Kadima leadership battle starts early


The two front-runners in the Kadima leadership primaries, Foreign Minister Tzipi Livni and Transport Minister Shaul Mofaz, began trading barbs this week, even before an official date for the primaries had been decided.

The primaries are expected in September, after Kadima committed to them in return for Labour agreeing not to vote for early elections.

Four of the party’s ministers plan to run; Ms Livni and Mr Mofaz, Interior Minister Meir Sheetrit and Internal Security Minister Avi Dichter. Party members will vote for a new leader who will try and extricate the party from the crisis brought upon it by the ongoing investigation in to alleged bribe-taking by Prime Minister Ehud Olmert. Ms Livni will focus her campaign on her clean image, having never been involved in a corruption scandal.

“Livni has one commanding advantage,” one of her advisors told the JC. “She is Kadima’s most popular leader, all the polls show that she has the best chances of leading it to electoral success and the party members don’t want to lose power.”

For the last few months, Ms Livni appeared in the polls as the clear front-runner but in surveys taken over the last two weeks, Mr Mofaz is closing the gap. He will portray himself as the most experienced candidate, highlighting his previous posts as IDF Chief of Staff and Defence Minister compared to Ms Livni’s lack of military experience.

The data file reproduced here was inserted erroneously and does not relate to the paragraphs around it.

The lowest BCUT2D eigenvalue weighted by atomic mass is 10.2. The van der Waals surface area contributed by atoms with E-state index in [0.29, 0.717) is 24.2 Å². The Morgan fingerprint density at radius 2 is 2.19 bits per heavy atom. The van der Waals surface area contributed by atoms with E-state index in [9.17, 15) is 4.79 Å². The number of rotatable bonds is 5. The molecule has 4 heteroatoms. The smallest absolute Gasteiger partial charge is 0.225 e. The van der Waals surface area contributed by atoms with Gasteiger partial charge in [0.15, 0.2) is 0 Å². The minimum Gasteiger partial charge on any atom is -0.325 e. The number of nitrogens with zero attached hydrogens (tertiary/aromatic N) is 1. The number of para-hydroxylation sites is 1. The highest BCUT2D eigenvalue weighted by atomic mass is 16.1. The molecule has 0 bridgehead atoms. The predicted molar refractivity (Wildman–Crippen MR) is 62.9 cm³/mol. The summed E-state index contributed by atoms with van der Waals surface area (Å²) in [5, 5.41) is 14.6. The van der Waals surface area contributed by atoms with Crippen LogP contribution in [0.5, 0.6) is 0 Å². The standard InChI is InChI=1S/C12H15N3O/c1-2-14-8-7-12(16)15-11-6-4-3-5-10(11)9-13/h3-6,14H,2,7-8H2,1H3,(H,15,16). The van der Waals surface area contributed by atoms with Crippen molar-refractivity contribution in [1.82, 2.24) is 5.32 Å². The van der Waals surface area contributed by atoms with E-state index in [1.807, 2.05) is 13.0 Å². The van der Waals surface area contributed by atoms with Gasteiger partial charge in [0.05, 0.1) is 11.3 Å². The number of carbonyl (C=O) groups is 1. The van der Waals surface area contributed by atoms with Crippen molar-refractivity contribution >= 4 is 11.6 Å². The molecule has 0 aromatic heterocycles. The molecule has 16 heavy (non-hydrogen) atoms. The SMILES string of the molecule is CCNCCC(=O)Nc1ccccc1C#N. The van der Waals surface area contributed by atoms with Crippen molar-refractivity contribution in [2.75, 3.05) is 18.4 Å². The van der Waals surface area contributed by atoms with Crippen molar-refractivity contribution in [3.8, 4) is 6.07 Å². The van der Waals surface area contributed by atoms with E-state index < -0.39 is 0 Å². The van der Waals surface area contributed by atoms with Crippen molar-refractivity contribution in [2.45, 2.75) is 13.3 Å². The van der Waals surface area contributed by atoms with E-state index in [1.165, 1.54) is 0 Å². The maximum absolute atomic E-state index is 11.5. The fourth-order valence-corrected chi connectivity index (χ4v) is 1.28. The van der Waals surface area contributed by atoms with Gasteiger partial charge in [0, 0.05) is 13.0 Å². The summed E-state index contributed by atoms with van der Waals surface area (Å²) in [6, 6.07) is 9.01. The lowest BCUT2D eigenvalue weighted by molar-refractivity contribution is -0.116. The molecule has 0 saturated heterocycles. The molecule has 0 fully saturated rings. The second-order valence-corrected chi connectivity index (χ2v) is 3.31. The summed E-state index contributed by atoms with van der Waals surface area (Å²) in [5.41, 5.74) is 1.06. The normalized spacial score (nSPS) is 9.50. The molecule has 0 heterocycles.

Both have made an ideological turn to the right to attract grassroots voters. Last month, Mr Mofaz gave an interview in which he called for an Israeli strike on Iran and opposed any retreat on the Golan. Ms Livni said last week that Israel should attack Hamas for every violation of the Gaza ceasefire.

Ms Livni, who is planning a low-key, mainly internet-based campaign, took advantage on Monday of media reports on irregularities in the party’s membership drive to say that “some of us came from a party with insufferable practices [the Likud], we can’t allow ourselves to remain in that place”.

This was seen as a veiled attack on the Mofaz campaign, which is based on the traditional political practice of using local activists who command the loyalty of thousands of members.

Mr Mofaz’s people hit back, accusing Ms Livni of using “unbased allegations to weaken Mofaz and portray herself as the clean-handed candidate”.

Mr Sheetrit will present himself as the candidate of party unity. Serving in the Knesset from 1981, he is the party’s most veteran politician after Mr Olmert. Mr Dichter, a former Shin Bet Chief and relative newcomer, is running to bolster his standing in the party. He is expected to drop out at some stage and support one of the frontrunners.

Mr Olmert, however, is still hoping that the cross-examination of the main witness in his corruption case, Morris Talansky, in two weeks, will change the impression that Mr Talansky’s first appearance created. He has not ruled out the possibility of running himself and supporters suggest that Kadima should have another leadership race before the elections to give him a chance if exonerated.

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